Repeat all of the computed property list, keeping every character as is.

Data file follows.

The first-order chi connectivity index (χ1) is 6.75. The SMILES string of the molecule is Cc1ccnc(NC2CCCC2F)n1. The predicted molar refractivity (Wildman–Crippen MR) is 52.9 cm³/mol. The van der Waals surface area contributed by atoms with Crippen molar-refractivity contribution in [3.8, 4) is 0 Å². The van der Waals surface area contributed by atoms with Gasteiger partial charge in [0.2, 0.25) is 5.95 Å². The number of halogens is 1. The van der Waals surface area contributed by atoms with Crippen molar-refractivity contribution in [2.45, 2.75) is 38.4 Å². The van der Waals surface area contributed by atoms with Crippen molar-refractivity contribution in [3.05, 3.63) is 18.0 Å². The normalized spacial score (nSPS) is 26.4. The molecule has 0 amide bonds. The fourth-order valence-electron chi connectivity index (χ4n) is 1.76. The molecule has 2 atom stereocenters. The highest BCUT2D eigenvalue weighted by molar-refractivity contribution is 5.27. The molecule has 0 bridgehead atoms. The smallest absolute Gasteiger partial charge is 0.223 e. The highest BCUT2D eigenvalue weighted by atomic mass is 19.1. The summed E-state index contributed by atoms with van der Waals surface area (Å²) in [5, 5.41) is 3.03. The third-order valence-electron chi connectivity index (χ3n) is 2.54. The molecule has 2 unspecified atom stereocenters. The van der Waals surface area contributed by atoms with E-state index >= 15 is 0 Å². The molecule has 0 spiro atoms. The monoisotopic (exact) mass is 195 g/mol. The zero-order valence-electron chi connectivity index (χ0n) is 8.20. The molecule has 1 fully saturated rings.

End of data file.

The first-order chi connectivity index (χ1) is 6.75. The SMILES string of the molecule is Cc1ccnc(NC2CCCC2F)n1. The predicted molar refractivity (Wildman–Crippen MR) is 52.9 cm³/mol. The van der Waals surface area contributed by atoms with Crippen molar-refractivity contribution in [3.8, 4) is 0 Å². The van der Waals surface area contributed by atoms with Gasteiger partial charge in [0.2, 0.25) is 5.95 Å². The number of halogens is 1. The van der Waals surface area contributed by atoms with Crippen molar-refractivity contribution in [2.45, 2.75) is 38.4 Å². The van der Waals surface area contributed by atoms with Crippen molar-refractivity contribution in [3.05, 3.63) is 18.0 Å². The normalized spacial score (nSPS) is 26.4. The molecule has 0 amide bonds. The fourth-order valence-electron chi connectivity index (χ4n) is 1.76. The molecule has 2 atom stereocenters. The highest BCUT2D eigenvalue weighted by molar-refractivity contribution is 5.27. The molecule has 0 bridgehead atoms. The smallest absolute Gasteiger partial charge is 0.223 e. The highest BCUT2D eigenvalue weighted by atomic mass is 19.1. The summed E-state index contributed by atoms with van der Waals surface area (Å²) in [5, 5.41) is 3.03. The third-order valence-electron chi connectivity index (χ3n) is 2.54. The molecule has 2 unspecified atom stereocenters. The van der Waals surface area contributed by atoms with E-state index >= 15 is 0 Å². The molecule has 0 spiro atoms. The monoisotopic (exact) mass is 195 g/mol. The zero-order valence-electron chi connectivity index (χ0n) is 8.20. The molecule has 1 fully saturated rings.